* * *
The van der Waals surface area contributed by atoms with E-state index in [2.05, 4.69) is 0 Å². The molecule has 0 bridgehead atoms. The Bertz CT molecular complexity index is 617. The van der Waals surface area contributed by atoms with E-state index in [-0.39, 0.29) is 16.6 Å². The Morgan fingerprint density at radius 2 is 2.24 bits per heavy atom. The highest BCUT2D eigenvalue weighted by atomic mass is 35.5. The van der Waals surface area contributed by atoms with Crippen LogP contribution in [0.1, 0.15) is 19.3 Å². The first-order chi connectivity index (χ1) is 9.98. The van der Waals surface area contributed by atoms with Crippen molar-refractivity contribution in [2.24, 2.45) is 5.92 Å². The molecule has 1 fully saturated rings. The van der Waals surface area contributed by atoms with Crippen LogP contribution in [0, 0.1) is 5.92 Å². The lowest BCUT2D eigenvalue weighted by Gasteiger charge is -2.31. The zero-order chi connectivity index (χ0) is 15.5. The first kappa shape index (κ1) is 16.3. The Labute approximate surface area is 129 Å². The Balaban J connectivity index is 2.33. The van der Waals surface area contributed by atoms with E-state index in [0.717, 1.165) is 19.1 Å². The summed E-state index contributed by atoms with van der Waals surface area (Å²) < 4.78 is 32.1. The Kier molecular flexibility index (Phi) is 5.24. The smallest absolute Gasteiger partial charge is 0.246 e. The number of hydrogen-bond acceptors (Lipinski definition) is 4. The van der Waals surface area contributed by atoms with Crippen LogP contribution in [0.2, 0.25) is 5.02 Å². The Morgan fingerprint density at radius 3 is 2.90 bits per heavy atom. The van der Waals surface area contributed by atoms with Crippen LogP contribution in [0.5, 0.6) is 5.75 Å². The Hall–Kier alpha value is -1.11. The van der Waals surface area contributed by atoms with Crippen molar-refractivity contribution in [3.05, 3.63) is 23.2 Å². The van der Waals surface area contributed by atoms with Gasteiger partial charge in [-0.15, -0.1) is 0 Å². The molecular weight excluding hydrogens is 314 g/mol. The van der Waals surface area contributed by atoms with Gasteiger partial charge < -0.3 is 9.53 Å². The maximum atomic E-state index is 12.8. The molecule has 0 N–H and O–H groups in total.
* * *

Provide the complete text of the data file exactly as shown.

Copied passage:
The van der Waals surface area contributed by atoms with E-state index in [2.05, 4.69) is 0 Å². The molecule has 0 bridgehead atoms. The Bertz CT molecular complexity index is 617. The van der Waals surface area contributed by atoms with E-state index in [-0.39, 0.29) is 16.6 Å². The Morgan fingerprint density at radius 2 is 2.24 bits per heavy atom. The highest BCUT2D eigenvalue weighted by atomic mass is 35.5. The van der Waals surface area contributed by atoms with Crippen LogP contribution in [0.1, 0.15) is 19.3 Å². The first-order chi connectivity index (χ1) is 9.98. The van der Waals surface area contributed by atoms with Crippen molar-refractivity contribution in [2.24, 2.45) is 5.92 Å². The molecule has 1 fully saturated rings. The van der Waals surface area contributed by atoms with Crippen LogP contribution in [0, 0.1) is 5.92 Å². The lowest BCUT2D eigenvalue weighted by Gasteiger charge is -2.31. The zero-order chi connectivity index (χ0) is 15.5. The first kappa shape index (κ1) is 16.3. The Labute approximate surface area is 129 Å². The Balaban J connectivity index is 2.33. The van der Waals surface area contributed by atoms with E-state index in [0.717, 1.165) is 19.1 Å². The summed E-state index contributed by atoms with van der Waals surface area (Å²) < 4.78 is 32.1. The Kier molecular flexibility index (Phi) is 5.24. The smallest absolute Gasteiger partial charge is 0.246 e. The number of hydrogen-bond acceptors (Lipinski definition) is 4. The van der Waals surface area contributed by atoms with Crippen LogP contribution in [0.2, 0.25) is 5.02 Å². The Morgan fingerprint density at radius 3 is 2.90 bits per heavy atom. The van der Waals surface area contributed by atoms with Crippen LogP contribution in [0.5, 0.6) is 5.75 Å². The Hall–Kier alpha value is -1.11. The van der Waals surface area contributed by atoms with Crippen molar-refractivity contribution in [3.05, 3.63) is 23.2 Å². The van der Waals surface area contributed by atoms with Gasteiger partial charge in [-0.15, -0.1) is 0 Å². The molecular weight excluding hydrogens is 314 g/mol. The van der Waals surface area contributed by atoms with Gasteiger partial charge < -0.3 is 9.53 Å². The maximum atomic E-state index is 12.8. The molecule has 0 N–H and O–H groups in total.